The development of appropriate global indicators for the 2010 target is progressing on a number of fronts. Existing data sets have been exploited to provide measures of forest area, protected area coverage, and trends in the abundance of certain species4,8,9. Innovations and new data sets are revealing trends in the status of threatened species10,11, and the geographical extent of additional ecosystems12. But data to assess the full range of measures (Fig. 1) are extremely sketchy and unrepresentative because of the large gaps in our knowledge and the fact that there is little systematic monitoring. Genetic measures across spatial scales are almost entirely missing. We have named and described fewer than 2 million of the 5 million to 30 million species expected to exist on Earth. Long-term monitoring covers only a tiny proportion of these, and is certainly unrepresentative. Even in relatively well-studied areas of the world, the number of biodiversity measures for which long-term trends can be assessed is remarkably limited. Clearly, new approaches are required if we are to make progress.

Scholes and Biggs' biodiversity intactness index (BII)2 makes a start in satisfying the many requirements, and provides a robust, sensitive but meaningful indicator. The index is built up from relative abundances of populations of species belonging to different taxonomic groups in different ecosystems, and facing different land-use management practices. It can be calculated for any political or geographical unit, and will give an indication of the overall condition of a region relative to a ‘pristine’ state. This state is defined by Scholes and Biggs as the unaltered, pre-industrial state, for which they use the current condition in protected areas as a surrogate measure.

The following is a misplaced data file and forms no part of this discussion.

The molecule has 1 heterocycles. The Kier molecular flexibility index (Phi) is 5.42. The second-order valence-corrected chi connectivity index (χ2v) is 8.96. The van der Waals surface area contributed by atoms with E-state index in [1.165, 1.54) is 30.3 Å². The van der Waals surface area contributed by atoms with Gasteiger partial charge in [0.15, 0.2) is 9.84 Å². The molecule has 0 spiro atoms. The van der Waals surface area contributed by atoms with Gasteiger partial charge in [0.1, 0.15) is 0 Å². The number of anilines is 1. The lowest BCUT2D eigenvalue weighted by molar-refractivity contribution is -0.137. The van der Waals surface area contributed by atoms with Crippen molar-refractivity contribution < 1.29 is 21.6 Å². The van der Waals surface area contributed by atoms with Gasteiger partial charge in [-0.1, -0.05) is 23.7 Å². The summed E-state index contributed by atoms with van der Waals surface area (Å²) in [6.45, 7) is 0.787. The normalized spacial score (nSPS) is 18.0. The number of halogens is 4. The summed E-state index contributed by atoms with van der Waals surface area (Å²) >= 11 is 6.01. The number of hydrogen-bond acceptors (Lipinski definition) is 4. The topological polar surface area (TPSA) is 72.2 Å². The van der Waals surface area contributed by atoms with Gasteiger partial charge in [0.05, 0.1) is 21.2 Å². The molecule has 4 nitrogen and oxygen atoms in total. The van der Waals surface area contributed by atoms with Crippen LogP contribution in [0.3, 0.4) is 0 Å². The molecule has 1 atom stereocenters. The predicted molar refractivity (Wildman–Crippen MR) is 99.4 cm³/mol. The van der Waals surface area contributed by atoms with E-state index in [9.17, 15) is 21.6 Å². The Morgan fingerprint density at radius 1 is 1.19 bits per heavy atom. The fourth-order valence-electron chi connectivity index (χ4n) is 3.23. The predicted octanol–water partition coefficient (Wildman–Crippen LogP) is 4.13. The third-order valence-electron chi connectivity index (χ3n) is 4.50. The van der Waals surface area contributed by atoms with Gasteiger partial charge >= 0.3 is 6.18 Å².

Several features set their method apart from other available methods. The BII allows trends over time and space to be monitored readily. Also, and most usefully, because of the way it is constructed, the index can be separated out to provide comparative information across taxonomic groups, ecosystems or land-use management practices. Hence, unlike other methods that contribute to one measure of biodiversity (that is, one cell in Fig. 1), the BII can contribute to several at once. It can also assist in diagnosing the causes underlying an observed decline: changes can be traced back to reveal which taxonomic groups or ecosystems are losing populations of species the fastest, and whether the overall deterioration is due to many declining populations, a few localized extinctions, or a combination of the two.

The problem of data availability has been sidestepped rather than solved: Scholes and Biggs' calculation is based on expert opinion about how various species fare under different land use in each ecosystem. Clearly, real data would be preferable. But this method might also help to encourage the collection of data, because sampling systems established against this framework would be both achievable and useful, and might therefore be more likely to be implemented.

In addition, because land-use change is incorporated into the index, the results suggest where best to direct efforts to mitigate loss of biodiversity. For example, Scholes and Biggs' BIIs for different taxa (Fig. 1 on page 47) show the relative sensitivity of birds, mammals and amphibians to a change in land use from moderate to degraded — that is, use at a rate exceeding replenishment and causing widespread disturbance. Thus, this method has already moved beyond the stage of designing measures to suggesting actions to achieve the target.


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  12. 12

    Convention on Biological Diversity (2004).